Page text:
Dare to Breathe Again

We are at St. John’s.

One of Nathan’s dearest mentors has had a stroke, and he is visiting her in the ICU.

We have not been here since the day mom died, when the ambulance sent us to the wrong hospital because they were going to life flight mom from the accident scene to this hospital but then were not able to because of high winds and ice. We got all the way here before they sent us back to Pryor.

It was ironic, really, after spending so much time with mom at this place. Her pain management doctor was here, and she had her spinal surgery here, and her cardiologist was here. We spent a lot of time here together. Correction: she spent a lot of time here, while I spent a lot of time being sent around the corner for her Sonic drink.

I had to pray in church today, after a talk about the blessings of family history and temple work.

The last time I was asked to pray in church was the Father’s Day after my father died.

I really need to work on my timing.

All the men sang at church today, and it was my first time to experience that when one of those men was mine. Not mine in a possessive way, but in a belonging way. It was powerful, not just the men before us, but also their fathers and grandfathers and many spirits who joined in song in that ministering of angels way, most often talked about in temple dedications. I cried.

The crying is settling down. Pregnancy and miscarriage do weird things to a girl, especially three times in a row with the death of a mother in the middle of it. I wasn’t sure I would be able to get through the prayer without crying, but maybe that’s why Heavenly Father asked me to do the prayer today: so I could say thank you, and mean it.

Really, because no matter how hard it is, I wouldn’t trade any of it for anything. A mother would do anything for her child, and a daughter would do everything for her mother, and that’s where I find myself right in the middle but without any of them.

This week is my follow-up appointment, including with the oncologist. I feel fine, so am not worried about any cancer, but we will do the lab work and get my tumor markers and see if my levels have gone down any. They have held steady for a year instead of going down, but holding steady is better than going up.

In the meantime, I pray, and fast, and cling to promises that I know are true. I learn more about obedience, soften a little each day, and keep trying to become a little more like the daughter (and wife and mother) He calls me to be.

My words are still stuck, but becoming tangible. I try to write, but there is so much grief to wade through that it seems wrong to burden anyone else with it. I do not object to the grief, but acknowledge my meager efforts at processing so much of it so quickly. I know it will continue to settle, and I know a greater peace will come after the temple work is done.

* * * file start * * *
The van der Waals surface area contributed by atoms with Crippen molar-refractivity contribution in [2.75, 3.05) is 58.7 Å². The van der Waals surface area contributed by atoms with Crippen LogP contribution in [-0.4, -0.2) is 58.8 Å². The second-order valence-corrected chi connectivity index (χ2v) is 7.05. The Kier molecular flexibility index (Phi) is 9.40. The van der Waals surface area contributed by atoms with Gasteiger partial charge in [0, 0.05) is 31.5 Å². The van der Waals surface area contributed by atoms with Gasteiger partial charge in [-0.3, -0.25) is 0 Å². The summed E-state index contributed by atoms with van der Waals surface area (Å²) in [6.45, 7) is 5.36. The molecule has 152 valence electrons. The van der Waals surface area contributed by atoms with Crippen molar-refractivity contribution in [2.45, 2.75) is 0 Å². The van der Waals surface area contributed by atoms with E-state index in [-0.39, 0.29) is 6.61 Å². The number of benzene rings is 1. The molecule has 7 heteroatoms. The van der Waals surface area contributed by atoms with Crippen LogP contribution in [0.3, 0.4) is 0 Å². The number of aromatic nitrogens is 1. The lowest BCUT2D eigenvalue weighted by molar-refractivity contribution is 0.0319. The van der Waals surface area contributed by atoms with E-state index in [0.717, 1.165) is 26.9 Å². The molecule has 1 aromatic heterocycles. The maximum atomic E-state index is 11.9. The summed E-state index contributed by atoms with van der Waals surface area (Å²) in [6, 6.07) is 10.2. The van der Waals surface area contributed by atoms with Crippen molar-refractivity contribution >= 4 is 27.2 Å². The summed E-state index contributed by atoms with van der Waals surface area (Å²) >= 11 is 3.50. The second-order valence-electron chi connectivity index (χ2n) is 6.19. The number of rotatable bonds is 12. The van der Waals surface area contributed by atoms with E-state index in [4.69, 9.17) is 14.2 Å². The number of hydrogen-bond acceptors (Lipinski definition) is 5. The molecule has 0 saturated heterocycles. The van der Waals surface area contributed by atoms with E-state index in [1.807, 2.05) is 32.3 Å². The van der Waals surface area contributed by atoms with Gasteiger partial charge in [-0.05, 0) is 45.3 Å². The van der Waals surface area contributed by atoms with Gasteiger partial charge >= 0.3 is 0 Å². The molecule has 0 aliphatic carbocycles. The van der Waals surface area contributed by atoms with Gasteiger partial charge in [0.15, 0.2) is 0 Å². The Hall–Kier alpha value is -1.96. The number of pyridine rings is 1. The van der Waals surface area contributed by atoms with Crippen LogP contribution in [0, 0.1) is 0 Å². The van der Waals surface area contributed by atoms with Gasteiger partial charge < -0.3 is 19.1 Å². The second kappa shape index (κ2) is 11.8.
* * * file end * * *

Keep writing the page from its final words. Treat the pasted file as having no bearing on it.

It is a time of specific lessons, and they are painful. But as I sit quietly, a peace falls, and I am taught. Only tears like these can soften a soul, and this humbles me with gratitude. My circumstances cannot be changed by use of my agency, but I can use my agency to choose my response to each experience in such a way that I understand my circumstances differently.

That’s why I am happy, even when I am sad.

It is not a fake Pollyanna happiness, and not a superficial layer without substance.

It is a knowledge of truth, and a faith in things that can only sometimes be seen, and a belief that there is wise purpose in all things.

That’s what teaches me to receive, instead of fight against it.

That’s what transforms my fighting into endurance, and what holds me firmly in place when I am too weak to hold on any longer.

That’s what gives me air, even when it stings to be here in this place.

This is the place, symbolically, where I lost a mother and a child. It is a place of waiting, a place of meeting the limits of mortality. But it is also a place of tenacity, a place of healing. It a place of new birth, and a place of miracles.

Faith always comes before the miracle, and so I sit in this storm and brave the winds. I let the rain be my tears, and the wind be my breath, and the debris of what is not-of-God blow away from me.

That’s the place of faith, the moment of suffocating darkness when you are left alone with yourself and know that you can only breathe by the air God gives.

That’s the moment of faith, when you believe He will do what He has promised.

That’s the moment you act in faith, and dare to breathe again.

About Emily

I am a member of The Church of Jesus Christ of Latter-day Saints since 2009. I serve as a Chaplain, and work as a counselor. I got bilateral cochlear implants in 2010, but will always love sign language. I choose books over television, and organics over processed. Nothing is as close to flying as ballroom dancing - except maybe running, when in the solo mood. I would rather be outside than anywhere else, especially at the river riding my bike or kayaking. PhD in Marriage and Family Therapy, and currently doing a post-doc in Jewish Studies and an MDiv in Pastoral Counseling. The best thing about Emily World is that it's always an adventure, even if (not so) grammatically precise. The only thing better than writing is being married to a writer. Nathan Christensen and I were married in the Oklahoma City temple on 13 October 2012, and have since fostered more than eighty-five children. We have adopted the six who stayed, and are totally and completely and helplessly in love with our family. Nathan writes musical theater, including "Broadcast" (a musical history of the radio) and an adaption of Lois Lowry's "The Giver". He served his mission in South Korea, has taught song-writing in New York City public schools, and worked as a theater critic for a Tucson newspaper. This is not an official Web site of The Church of Jesus Christ of Latter-day Saints.

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